There is growing concern for how species loss from human-induced environmental change will affect the functioning of ecosystems and, in turn, the services ecosystems provide to humanity.

This study assessed the loss of functional diversity (i.e. the range of species biological traits) in benthic marine communities exposed to ocean acidification (OA) in natural CO2 vent systems.

The results of the study show that functional diversity decreases with acidification and that functional loss is more pronounced than the corresponding decrease in taxonomic diversity.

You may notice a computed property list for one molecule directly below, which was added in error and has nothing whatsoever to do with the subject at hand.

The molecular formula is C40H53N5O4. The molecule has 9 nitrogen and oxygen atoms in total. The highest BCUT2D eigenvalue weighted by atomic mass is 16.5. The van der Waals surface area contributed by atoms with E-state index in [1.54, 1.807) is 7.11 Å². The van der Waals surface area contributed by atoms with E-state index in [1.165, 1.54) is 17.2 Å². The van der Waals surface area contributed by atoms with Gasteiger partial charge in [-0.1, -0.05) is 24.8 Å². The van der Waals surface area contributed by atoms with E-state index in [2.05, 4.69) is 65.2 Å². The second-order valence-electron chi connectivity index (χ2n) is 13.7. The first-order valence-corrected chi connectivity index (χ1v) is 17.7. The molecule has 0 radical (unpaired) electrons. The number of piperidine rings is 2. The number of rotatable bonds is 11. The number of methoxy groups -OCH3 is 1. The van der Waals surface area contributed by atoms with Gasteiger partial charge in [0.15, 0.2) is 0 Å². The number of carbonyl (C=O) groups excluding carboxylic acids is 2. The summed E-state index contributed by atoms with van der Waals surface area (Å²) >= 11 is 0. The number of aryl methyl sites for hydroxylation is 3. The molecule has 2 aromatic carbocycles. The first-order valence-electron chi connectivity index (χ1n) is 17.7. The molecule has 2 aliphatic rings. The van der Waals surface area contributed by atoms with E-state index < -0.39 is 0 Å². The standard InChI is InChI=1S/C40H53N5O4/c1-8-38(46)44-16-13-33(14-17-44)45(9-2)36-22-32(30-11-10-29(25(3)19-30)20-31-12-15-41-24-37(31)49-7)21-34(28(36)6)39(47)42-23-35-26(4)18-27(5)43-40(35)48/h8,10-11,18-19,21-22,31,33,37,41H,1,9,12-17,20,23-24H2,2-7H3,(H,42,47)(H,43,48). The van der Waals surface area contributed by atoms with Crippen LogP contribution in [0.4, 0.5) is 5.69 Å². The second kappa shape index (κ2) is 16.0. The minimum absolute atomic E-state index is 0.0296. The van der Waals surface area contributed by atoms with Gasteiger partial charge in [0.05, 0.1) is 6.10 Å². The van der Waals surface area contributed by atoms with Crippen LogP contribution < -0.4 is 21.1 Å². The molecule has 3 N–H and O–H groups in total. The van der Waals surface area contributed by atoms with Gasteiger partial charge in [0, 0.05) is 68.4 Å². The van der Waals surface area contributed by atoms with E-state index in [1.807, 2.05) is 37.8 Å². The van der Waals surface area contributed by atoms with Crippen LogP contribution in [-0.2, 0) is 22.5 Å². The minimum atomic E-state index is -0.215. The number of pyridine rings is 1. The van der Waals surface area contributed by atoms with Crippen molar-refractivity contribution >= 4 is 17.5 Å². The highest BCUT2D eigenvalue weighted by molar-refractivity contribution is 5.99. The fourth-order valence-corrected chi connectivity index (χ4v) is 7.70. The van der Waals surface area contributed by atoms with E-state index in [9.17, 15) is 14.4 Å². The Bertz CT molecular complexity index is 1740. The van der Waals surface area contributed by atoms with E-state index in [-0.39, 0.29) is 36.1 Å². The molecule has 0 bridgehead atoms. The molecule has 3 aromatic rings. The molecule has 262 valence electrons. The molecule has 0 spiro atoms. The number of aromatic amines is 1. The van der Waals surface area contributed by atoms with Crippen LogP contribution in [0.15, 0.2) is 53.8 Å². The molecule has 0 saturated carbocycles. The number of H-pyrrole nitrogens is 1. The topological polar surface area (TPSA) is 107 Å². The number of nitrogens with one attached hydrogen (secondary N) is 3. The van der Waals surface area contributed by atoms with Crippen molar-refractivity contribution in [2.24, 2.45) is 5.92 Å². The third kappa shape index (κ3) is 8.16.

It is underpinned that reduced abundance, or even loss of entire species with important trait values, can result in the loss of crucial ecosystem processes. As examples, the authors mention the loss of long-lived, slow-growing habitat forming species (e.g. macroalgae, corals) that have important effects on species diversity.

The authors highlight that, according to these results, functional diversity should be considered, in addition to species diversity, when assessing and predicting the effects of OA on marine communities.

Teixidó et al. (2019) Functional biodiversity loss along natural CO2 gradients. Nature communications 9:5149.